In his July 20 commentary, James W. Skillen of the Center for Public
Justice struck a non-partisan note of honesty and
balance that I wish I heard more often.

He summarized the basic narrative of the Iraq War that both our
president and his party and many Democrats seem to share:

… first, America liberated Iraq from Saddam Hussein; second, we returned
sovereignty to the Iraqi people; third, sectarian violence tragically
increased; and now, in the fourth phase, we are “deploying
reinforcements and launching new operations to help Iraqis bring
security to their people.”

The elegant word Skillen chooses to describe this narrative is “delusional.”

He counters:

U.S. forces did not liberate Iraq; they wiped out its
government, and the Bush administration then failed to exercise
American responsibility to govern the country so it could be rebuilt
and eventually governed by Iraqis themselves. We opened the floodgates
to chaos, civil war, the death or flight of tens of thousands of Iraqi
civilians, and a continuing influx of terrorists whom our ‘war’ was
supposed to destroy. That is not liberation.

He follows with a withering critique of both the “stay the course”
proposal of the executive branch and the quick withdrawal plans
increasingly popular in Congress. Both lines of reasoning, he says,
lay the blame for our dilemma on “the nearly powerless Iraqi
government for not climbing out fast enough from the hole we dug for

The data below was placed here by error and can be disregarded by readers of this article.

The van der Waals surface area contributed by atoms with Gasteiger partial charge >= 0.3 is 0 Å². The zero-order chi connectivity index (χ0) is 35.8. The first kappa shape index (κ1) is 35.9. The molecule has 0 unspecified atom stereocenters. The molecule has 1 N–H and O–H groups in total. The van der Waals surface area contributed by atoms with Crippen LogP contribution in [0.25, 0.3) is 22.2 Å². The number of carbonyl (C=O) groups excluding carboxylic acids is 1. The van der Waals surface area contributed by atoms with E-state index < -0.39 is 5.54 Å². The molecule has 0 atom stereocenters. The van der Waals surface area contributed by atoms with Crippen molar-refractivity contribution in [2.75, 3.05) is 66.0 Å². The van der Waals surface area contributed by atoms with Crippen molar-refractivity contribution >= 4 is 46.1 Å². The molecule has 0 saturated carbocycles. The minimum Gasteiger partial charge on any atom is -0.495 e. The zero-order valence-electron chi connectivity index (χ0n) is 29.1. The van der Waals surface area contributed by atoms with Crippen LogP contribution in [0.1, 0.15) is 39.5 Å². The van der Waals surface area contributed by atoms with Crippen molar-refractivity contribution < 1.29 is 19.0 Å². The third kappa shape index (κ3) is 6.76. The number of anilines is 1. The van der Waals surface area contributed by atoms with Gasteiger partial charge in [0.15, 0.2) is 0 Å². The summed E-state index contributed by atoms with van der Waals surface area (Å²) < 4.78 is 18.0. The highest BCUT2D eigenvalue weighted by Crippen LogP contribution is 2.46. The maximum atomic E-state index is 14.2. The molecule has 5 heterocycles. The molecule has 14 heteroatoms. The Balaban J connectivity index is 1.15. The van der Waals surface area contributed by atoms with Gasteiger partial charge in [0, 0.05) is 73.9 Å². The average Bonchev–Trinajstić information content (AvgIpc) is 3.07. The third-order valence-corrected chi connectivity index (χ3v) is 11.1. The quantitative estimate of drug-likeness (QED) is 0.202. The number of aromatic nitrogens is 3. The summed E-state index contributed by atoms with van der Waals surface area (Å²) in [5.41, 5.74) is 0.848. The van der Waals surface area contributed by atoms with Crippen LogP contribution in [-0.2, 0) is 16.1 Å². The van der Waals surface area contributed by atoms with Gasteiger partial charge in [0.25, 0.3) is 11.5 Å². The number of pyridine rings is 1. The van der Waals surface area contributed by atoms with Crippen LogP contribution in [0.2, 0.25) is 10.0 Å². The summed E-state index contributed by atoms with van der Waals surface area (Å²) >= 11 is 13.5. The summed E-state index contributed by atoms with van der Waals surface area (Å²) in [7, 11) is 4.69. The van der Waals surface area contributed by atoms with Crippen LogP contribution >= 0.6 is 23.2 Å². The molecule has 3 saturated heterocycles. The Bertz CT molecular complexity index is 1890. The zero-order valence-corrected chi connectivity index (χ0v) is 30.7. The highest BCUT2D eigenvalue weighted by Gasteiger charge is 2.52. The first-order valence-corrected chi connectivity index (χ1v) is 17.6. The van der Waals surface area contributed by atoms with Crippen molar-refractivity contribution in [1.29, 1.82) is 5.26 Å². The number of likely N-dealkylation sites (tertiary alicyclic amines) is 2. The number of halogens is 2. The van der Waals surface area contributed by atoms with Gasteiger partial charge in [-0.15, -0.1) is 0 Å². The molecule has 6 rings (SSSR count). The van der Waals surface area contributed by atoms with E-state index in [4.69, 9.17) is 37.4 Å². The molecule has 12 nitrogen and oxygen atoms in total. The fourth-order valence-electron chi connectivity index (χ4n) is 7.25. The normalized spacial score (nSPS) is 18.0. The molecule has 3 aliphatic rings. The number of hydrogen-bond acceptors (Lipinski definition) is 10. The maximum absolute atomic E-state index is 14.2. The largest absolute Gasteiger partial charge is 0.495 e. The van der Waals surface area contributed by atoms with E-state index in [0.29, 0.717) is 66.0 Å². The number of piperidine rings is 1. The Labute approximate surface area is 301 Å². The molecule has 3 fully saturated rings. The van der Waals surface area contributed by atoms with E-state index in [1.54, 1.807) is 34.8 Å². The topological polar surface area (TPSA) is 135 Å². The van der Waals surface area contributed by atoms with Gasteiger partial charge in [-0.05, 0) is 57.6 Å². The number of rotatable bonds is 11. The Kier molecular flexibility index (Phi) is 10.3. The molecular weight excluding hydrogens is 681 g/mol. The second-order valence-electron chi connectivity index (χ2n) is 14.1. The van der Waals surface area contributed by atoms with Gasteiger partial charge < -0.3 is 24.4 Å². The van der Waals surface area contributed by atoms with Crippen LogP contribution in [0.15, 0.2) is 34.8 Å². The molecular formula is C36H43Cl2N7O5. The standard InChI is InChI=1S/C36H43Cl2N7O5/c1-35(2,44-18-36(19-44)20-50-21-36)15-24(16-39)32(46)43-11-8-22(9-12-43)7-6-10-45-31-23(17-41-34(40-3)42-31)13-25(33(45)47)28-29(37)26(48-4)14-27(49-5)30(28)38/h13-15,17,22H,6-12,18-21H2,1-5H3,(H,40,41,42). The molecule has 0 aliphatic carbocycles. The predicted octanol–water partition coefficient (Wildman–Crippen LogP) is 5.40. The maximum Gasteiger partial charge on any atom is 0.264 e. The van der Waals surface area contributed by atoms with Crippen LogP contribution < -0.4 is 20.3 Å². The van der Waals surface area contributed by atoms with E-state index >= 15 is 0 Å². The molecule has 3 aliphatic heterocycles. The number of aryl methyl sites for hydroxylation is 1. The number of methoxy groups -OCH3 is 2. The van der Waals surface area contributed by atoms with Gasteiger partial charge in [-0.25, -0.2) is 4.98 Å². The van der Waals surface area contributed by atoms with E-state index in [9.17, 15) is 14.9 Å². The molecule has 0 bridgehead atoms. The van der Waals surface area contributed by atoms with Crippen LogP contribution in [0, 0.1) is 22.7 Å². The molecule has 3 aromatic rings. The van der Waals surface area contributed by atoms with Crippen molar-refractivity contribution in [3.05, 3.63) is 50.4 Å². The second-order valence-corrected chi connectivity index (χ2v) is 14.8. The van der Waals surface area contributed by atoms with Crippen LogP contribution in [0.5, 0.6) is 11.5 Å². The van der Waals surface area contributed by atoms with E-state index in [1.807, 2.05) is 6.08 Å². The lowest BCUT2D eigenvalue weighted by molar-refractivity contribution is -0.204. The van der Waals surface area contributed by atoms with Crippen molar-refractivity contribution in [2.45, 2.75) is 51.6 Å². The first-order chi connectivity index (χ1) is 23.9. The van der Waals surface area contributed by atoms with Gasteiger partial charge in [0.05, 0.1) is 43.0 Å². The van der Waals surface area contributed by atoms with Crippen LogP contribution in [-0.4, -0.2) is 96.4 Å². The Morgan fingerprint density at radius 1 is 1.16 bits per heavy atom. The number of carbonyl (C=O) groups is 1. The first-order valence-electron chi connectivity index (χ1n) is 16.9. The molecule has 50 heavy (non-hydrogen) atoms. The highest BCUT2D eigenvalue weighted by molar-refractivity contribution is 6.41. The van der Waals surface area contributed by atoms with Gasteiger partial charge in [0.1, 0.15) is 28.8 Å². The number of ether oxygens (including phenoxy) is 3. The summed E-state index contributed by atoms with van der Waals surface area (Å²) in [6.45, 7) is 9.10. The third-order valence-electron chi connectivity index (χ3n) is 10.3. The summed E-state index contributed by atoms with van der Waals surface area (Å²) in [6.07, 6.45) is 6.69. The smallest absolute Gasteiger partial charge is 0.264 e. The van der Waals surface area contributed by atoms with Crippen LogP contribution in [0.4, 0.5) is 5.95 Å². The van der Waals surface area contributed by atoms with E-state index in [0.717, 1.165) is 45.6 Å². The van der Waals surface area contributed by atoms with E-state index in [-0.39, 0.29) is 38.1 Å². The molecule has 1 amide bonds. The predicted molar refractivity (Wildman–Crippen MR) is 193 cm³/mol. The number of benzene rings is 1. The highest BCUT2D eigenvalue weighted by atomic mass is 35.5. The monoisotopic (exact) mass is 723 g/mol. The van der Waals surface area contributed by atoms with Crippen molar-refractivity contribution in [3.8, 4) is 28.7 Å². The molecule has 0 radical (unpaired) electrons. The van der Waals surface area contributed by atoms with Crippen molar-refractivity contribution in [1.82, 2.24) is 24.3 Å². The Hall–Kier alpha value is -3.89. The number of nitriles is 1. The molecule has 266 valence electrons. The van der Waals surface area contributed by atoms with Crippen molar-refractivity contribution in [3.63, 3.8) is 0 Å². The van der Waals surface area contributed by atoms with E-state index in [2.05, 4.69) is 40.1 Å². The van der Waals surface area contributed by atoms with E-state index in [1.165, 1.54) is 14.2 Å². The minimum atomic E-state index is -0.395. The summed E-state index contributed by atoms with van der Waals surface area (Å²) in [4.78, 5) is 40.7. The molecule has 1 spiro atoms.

it.” We may well criticize the Iraqi government for taking a long
summer vacation in the midst of its crisis, but that doesn’t negate
our culpability for them being in this particular crisis in the first

He chooses another elegant word to describe a nation that creates a
crisis and then blames the victims for it: “immoral.”

Delusional and immoral are strong words. Whether you believe the
invasion was an ill-conceived and badly-planned mistake or you believe
that the invasion was justifiable
but the problems have been in the execution, either way, we’re in a
mess. We need a way out.

A friend of mine says that we’re only as sick as our reactivity. If
our reactivity to Sept. 11 played a part in getting us into this terrible
situation, we will not be well served by reacting to the status quo
with still more reactive behavior.

For those of us who supported the war, and for those of us who opposed
it but failed to stand up and speak up strongly enough, this is not a
time for reactive behavior. It’s an opportunity, as Senator Obama
recently said, to be as careful in planning our next steps as we were
careless in planning our steps in the past. With more foresight and
forethought, with less blame-gaming and partisanship and more
deliberate collaboration, we can take the next steps—whatever they

will be—with more honor, intelligence, sanity, and responsibility,
and less reactivity than we have employed so far. Voices like
Skillens’ can slow us down to indulge in second and third thoughts,
perhaps breaking the cycle of unwise and destructive reactivity into
which we have plunged the Iraqis and ourselves.

Brian McLaren ( serves as board chair for Sojourners/Call to Renewal. His next book, Everything Must Change: Jesus, Global Crises, and a Revolution of Hope, will be released in October.

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